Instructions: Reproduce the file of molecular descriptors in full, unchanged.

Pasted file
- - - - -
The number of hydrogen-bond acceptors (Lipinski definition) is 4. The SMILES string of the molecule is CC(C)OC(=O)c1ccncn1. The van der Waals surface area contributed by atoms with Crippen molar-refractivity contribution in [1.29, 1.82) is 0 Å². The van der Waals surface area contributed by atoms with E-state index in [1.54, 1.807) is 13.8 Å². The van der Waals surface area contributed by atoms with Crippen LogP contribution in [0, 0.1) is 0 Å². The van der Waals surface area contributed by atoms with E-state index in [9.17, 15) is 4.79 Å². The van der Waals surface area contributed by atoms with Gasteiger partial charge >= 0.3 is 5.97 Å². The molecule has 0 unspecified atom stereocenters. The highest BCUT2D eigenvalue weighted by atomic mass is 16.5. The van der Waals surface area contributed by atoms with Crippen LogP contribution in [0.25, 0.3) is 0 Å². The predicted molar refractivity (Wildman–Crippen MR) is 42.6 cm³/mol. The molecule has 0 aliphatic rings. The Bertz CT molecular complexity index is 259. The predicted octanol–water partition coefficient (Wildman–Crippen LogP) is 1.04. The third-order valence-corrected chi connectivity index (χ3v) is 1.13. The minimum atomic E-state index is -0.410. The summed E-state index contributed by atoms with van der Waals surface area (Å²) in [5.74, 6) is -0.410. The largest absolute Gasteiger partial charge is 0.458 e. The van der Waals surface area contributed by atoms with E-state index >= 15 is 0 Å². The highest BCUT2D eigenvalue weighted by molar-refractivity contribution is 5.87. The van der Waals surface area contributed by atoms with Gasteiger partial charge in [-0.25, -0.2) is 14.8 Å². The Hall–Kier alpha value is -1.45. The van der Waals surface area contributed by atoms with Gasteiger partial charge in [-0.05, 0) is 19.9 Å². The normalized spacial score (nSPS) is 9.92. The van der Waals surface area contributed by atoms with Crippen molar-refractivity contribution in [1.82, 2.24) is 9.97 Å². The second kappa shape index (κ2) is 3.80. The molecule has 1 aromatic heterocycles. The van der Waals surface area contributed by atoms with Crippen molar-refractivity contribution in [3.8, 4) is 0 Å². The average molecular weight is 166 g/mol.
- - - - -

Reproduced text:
The number of hydrogen-bond acceptors (Lipinski definition) is 4. The SMILES string of the molecule is CC(C)OC(=O)c1ccncn1. The van der Waals surface area contributed by atoms with Crippen molar-refractivity contribution in [1.29, 1.82) is 0 Å². The van der Waals surface area contributed by atoms with E-state index in [1.54, 1.807) is 13.8 Å². The van der Waals surface area contributed by atoms with Crippen LogP contribution in [0, 0.1) is 0 Å². The van der Waals surface area contributed by atoms with E-state index in [9.17, 15) is 4.79 Å². The van der Waals surface area contributed by atoms with Gasteiger partial charge >= 0.3 is 5.97 Å². The molecule has 0 unspecified atom stereocenters. The highest BCUT2D eigenvalue weighted by atomic mass is 16.5. The van der Waals surface area contributed by atoms with Crippen LogP contribution in [0.25, 0.3) is 0 Å². The predicted molar refractivity (Wildman–Crippen MR) is 42.6 cm³/mol. The molecule has 0 aliphatic rings. The Bertz CT molecular complexity index is 259. The predicted octanol–water partition coefficient (Wildman–Crippen LogP) is 1.04. The third-order valence-corrected chi connectivity index (χ3v) is 1.13. The minimum atomic E-state index is -0.410. The summed E-state index contributed by atoms with van der Waals surface area (Å²) in [5.74, 6) is -0.410. The largest absolute Gasteiger partial charge is 0.458 e. The van der Waals surface area contributed by atoms with E-state index >= 15 is 0 Å². The highest BCUT2D eigenvalue weighted by molar-refractivity contribution is 5.87. The van der Waals surface area contributed by atoms with Gasteiger partial charge in [-0.25, -0.2) is 14.8 Å². The Hall–Kier alpha value is -1.45. The van der Waals surface area contributed by atoms with Gasteiger partial charge in [-0.05, 0) is 19.9 Å². The normalized spacial score (nSPS) is 9.92. The van der Waals surface area contributed by atoms with Crippen molar-refractivity contribution in [1.82, 2.24) is 9.97 Å². The second kappa shape index (κ2) is 3.80. The molecule has 1 aromatic heterocycles. The van der Waals surface area contributed by atoms with Crippen molar-refractivity contribution in [3.8, 4) is 0 Å². The average molecular weight is 166 g/mol.